Secondary Logo

Journal Logo

Institutional members access full text with Ovid®

Orbital Atypical Lipomatous Tumor/Well-Differentiated Liposarcoma Masquerading as Pleomorphic Lipoma

A Diagnostic Challenge

McKey, Kyle, M.D.*; Zhang, Paul J. L., M.D.; Shields, Carol L., M.D.*,‡; Lally, Sara E., M.D.*,‡; Eagle, Ralph C. Jr, M.D.*,§; Milman, Tatyana, M.D.*,§

Ophthalmic Plastic & Reconstructive Surgery: May/June 2019 - Volume 35 - Issue 3 - p e76–e80
doi: 10.1097/IOP.0000000000001378
Case Reports

Atypical lipomatous tumor/well-differentiated liposarcoma is a common neoplasm of the superficial and deep soft tissues of the extremities, trunk, and retroperitoneum. Atypical lipomatous tumor/well-differentiated liposarcoma is very rare in the orbit, with only 19 previously reported cases. The authors describe a 22-year-old woman who presented with an 8-month history of diplopia and was found to have an orbital mass on MRI. The excised tumor initially was interpreted as spindle cell/pleomorphic lipoma based on its morphologic and immunohistochemical features. Nine years later, the patient returned with a recurrence that required surgical debulking. Histopathologic and molecular cytogenetic evaluation of both primary and recurrent lesions disclosed Atypical lipomatous tumor/well-differentiated liposarcoma. This case highlights the diagnostic challenges and the importance of molecular genetic studies in evaluation of fatty orbital tumors.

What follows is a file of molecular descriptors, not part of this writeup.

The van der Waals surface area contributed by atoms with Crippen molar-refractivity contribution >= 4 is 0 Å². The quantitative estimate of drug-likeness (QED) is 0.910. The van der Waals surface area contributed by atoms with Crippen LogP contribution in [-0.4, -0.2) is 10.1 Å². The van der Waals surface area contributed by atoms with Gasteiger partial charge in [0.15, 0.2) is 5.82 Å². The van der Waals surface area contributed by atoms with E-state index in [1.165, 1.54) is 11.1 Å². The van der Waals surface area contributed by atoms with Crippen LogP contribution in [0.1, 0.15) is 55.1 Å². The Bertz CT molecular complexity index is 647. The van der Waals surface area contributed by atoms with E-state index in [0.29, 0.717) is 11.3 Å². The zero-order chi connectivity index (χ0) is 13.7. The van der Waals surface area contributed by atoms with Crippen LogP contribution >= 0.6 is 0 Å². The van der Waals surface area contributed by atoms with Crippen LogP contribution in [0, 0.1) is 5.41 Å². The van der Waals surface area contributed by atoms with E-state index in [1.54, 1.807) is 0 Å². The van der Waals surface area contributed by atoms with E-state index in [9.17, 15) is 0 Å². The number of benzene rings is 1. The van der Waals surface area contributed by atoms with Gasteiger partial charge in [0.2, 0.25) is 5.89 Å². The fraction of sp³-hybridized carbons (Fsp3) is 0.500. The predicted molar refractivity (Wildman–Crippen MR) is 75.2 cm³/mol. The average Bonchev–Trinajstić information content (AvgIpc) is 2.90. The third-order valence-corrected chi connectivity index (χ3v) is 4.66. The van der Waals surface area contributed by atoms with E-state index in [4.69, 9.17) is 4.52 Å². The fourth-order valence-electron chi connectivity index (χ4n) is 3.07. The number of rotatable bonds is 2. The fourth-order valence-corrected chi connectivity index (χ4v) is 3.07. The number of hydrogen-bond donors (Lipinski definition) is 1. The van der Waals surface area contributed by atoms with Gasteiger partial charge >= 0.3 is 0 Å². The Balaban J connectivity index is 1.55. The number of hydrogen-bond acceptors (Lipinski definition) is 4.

This report describes a 22-year-old woman with an atypical lipomatous tumor of the orbit, initially diagnosed as spindle cell lipoma, and discusses the role of molecular genetics in distinguishing between these lesions.

*Department of Ophthalmology, Wills Eye Hospital, Thomas Jefferson University

Department of Pathology and Laboratory Medicine, Hospital of the University of Pennsylvania, Perelman School of Medicine

Ocular Oncology Service

§Pathology Department, Wills Eye Hospital, Thomas Jefferson University, Philadelphia, Pennsylvania, U.S.A.

Accepted for publication March 1, 2019.

The authors have no financial or conflicts of interest to disclose.

Ethics: The Institution Ethics Review Committee approval was waved for this retrospective case report study. The study was performed in compliance with the tenets of Declaration of Helsinki.

Address correspondence and reprint requests to Tatyana Milman, M.D., Departments of Ophthalmology and Pathology, Wills Eye Hospital and Thomas Jefferson University Hospital, 840 Walnut Street, Suite 1410, Philadelphia, PA 19107. E-mail:

© 2019 by The American Society of Ophthalmic Plastic and Reconstructive Surgery, Inc., All rights reserved.